A plan to keep Asian carp out of the Great Lakes may save a way of life—and an entire ecosystem.
Jolted to the surface by nonlethal electric currents, fish fly as a U.S. Fish and Wildlife Service team uses electrofishing to spot and remove invasive Asian carp from Illinois’ Fox River, close to Lake Michigan.
WHEN THE NEWS BROKE in May, I was thrilled—and hopeful. The U.S. Army Corps of Engineers approved a plan designed to keep invasive Asian carp out of Lake Michigan by rebuilding the Brandon Road Lock and Dam south of Chicago. This may sound dry and technical to anyone unfamiliar with Asian carp’s relentless advance toward the Great Lakes. But for folks like me who grew up fishing on these beautiful lakes and their tributaries, the news represents the best hope of saving the Great Lakes ecosystem—and its $7-billion-a-year fishing economy.
Imported to the southern United States in the 1960s and 1970s to clean sewage and retention ponds at aquaculture farms, Asian carp escaped into nearby waterways during flooding events and have made their way north through the Mississippi, Ohio and Missouri River systems. Four species now plague U.S. waters, and each wreaks its own form of havoc.
Some Asian carp can top 100 pounds and consume up to 40 percent of their body weight a day, starving out other species. Bighead and silver carp are voracious filter feeders, devouring plankton that forms the base of the aquatic food chain. Silver carp are also notorious for leaping out of the water when disturbed by noises such as boat motors, creating a safety risk for boaters and anglers. Grass carp devastate wetland ecosystems that provide habitat for waterfowl, and black carp eat snails and other mollusks, threatening endangered freshwater mussels in river systems.
Asian carp now range from Louisiana to Minnesota and the Dakotas. Grass carp have already made it to Lake Erie, and populations of bighead and silver carp exist in the Illinois River about 50 miles from Lake Michigan, south of Chicago. In 2017, a single silver carp was found just 9 miles from Lake Michigan, somehow passing through an electric barrier built to block invasive fish. And just this spring, the DNA of silver and bighead carp were found in Chicago’s Lake Calumet, just 4 miles from Lake Michigan. Clearly, existing defenses aren’t working.
That’s worrisome because, once established, Asian carp can make up as much as 90 percent of the entire biomass of fish in waters they’ve invaded by outcompeting native species for food, as is the case in a stretch of Mississippi’s Yazoo River. And in Kentucky Lake, which spans parts of Kentucky and Tennessee, bighead and silver carp now imperil a trophy bass fishery. “Two or three years ago, I saw my first carp jump here,” says angler Bill Cooksey. “Now they’re everywhere. They’re eating all the plankton that our bait and game fish rely on and wiping them out.”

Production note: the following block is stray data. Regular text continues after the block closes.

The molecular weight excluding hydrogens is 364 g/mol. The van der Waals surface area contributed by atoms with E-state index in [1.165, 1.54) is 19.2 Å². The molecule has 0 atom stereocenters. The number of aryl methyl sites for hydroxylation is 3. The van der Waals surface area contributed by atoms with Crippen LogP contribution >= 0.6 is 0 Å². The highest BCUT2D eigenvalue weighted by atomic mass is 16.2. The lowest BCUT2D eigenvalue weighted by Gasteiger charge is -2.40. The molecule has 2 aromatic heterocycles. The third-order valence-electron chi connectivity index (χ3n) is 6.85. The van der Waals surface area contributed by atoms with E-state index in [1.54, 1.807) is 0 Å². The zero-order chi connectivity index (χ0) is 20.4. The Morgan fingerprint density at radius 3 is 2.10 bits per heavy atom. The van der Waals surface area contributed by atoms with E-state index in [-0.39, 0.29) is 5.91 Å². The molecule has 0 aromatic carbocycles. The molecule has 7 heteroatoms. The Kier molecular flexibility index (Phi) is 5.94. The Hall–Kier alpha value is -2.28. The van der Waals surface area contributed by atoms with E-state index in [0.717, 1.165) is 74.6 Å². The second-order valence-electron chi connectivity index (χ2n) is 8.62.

In 2017, the U.S. Geological Survey concluded that if Asian carp reached Lake Michigan, they would have plenty of food to sustain the spread of these fast-breeding fish all along the shoreline and into connected bays, inland rivers and lakes. Carp could move from Lake Michigan through the Pine River Channel into Lake Charlevoix and then the Jordan River, a productive spawning ground for Chinook and coho salmon, steelhead and brown and brook trout. “The scariest part is what they could do in these river systems,” says Heather Hettinger, a fisheries biologist with the Michigan Department of Natural Resources.
To prevent the catastrophic spread of Asian carp in the Great Lakes, the National Wildlife Federation and its regional affiliates have been supporting the Corps of Engineers’ plan to rebuild the Brandon Road Lock and Dam near Joliet, Illinois, a choke point between the Illinois River and the Chicago Area Waterway System, which has multiple artificial connections to Lake Michigan. The plan proposes an engineered channel comprising a gauntlet of fish-deterrent technologies, including an electric barrier, a bubble barrier, a sound barrier and a flushing lock. “This plan is the best opportunity we have to keep Asian carp out of the Great Lakes and their connected inland waters,” says Marc Smith, director of conservation partnerships for NWF’s Great Lakes Regional Center.
Congress now needs to approve the $778-million plan, a price that pales compared with the region’s sportfishing and tourism economy and its priceless aquatic biodiversity. “After years of study and delay,” Smith adds, “Congress now must move swiftly to fund this plan.”
If they do, I have reason to hope that my infant son, Noah, will one day be kayaking beside me, casting a line for native fish in healthy home waters.
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